Two months ago, I participated in the Science-Engineering-Technology Congressional Visits Day (SET-CVD) in Washington, DC. It’s organized by a bunch of scientific organizations, and I learned about it through the American Geophysical Union.
Basically, it’s a day when ~200 scientists are on Capitol Hill, and this year, our goal was to ask Members of Congress not to cut basic science funding. In the past, our “ask” was to increase spending on basic science, but given the economy and the political situation, it seemed more practical to ask for the level of funding to stay the same than to ask for more.
I ended up talking only with congressional staffers instead of the Members of Congress (which is pretty normal), and it was a great learning experience. Here’s a quick overview of what I learned:
- Every single day, there are hundreds of people on Capitol Hill all asking for something from Members of Congress. On the day I went, there were people in military uniforms, people with purple Alzheimer Disease banners, people with large cowboy hats and Southern accents (ranchers? Texans?), and a lot more people in costumes/outfits I didn’t recognize. Every day, Members of Congress (or more often, their staffers) have to meet with constituents all day who are asking for one thing or another. If you want to get the attention of a Member of Congress, it helps to show up and ask in person.
- There are a fair number of scientists working on Capitol Hill. A number of scientific organizations (AAAS, AGU, SSSA, GSA, etc.) have science policy fellowships for folks with Ph.D.’s in science so there are some really smart people working on Capitol Hill, trying to solve problems. The problem, according to some of the more experienced staffers, is a decrease in collegiality between Members of Congress in recent years. More on that in the next bullet.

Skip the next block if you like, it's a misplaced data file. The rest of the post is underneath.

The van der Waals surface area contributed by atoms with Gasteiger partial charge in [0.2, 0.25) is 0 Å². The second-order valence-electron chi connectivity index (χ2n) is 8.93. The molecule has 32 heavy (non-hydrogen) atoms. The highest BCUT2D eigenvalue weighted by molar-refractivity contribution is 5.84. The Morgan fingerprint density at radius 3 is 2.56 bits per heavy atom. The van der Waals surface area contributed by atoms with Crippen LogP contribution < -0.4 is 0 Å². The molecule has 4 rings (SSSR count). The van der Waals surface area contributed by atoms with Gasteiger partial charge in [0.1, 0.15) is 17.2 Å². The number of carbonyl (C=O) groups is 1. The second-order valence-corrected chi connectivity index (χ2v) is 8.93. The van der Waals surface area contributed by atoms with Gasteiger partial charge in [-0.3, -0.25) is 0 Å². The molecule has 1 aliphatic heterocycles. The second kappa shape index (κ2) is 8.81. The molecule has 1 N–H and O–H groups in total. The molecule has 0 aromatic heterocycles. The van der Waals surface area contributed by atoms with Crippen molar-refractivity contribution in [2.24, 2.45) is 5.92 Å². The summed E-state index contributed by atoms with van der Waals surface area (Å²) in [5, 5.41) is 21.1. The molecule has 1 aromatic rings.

- There’s a lot less socializing going on between members of different political parties. Historically, members from both political parties would live in DC when congress was in session, usually in the same neighborhood. Now, being a “Washington insider” is a bad thing so people tend to go back to their home states on the weekends or commute back during the evenings if they live in nearby states. I suppose it’s easier to treat members of the other party as the enemy when you don’t have to worry about those awkward moments when you run into them at the local coffee shop or the gym. There’s also the whole issue about compromise = you’re a traitor to the party (although that seems to be the case more in one party that another — I’ve heard of more discussions of RINOs than DINOs). I’m sure there’s a lot more to the dysfunction going on in U.S. Congress than these two issues, but they seem to be relatively important contributors to the dysfunction.
I also talked to staffers from the Committee of Foreign Relations, and I was so happy to chat with them. This committee works with other countries on issues like the Kyoto Protocol and other international policies. We talked about strategies for how to deal with climate change and reframing the situation to be more about resilience: resilience to unpredictable weather, to problems with energy security, to changes in crop yields, to increased air pollution from smog, etc. Politicians from all parties seem to be a lot more open to conversations about resilience than climate change so I would like to think that there’s hope.
If you’re a scientist, I highly recommend going to a CVD if you ever have the opportunity.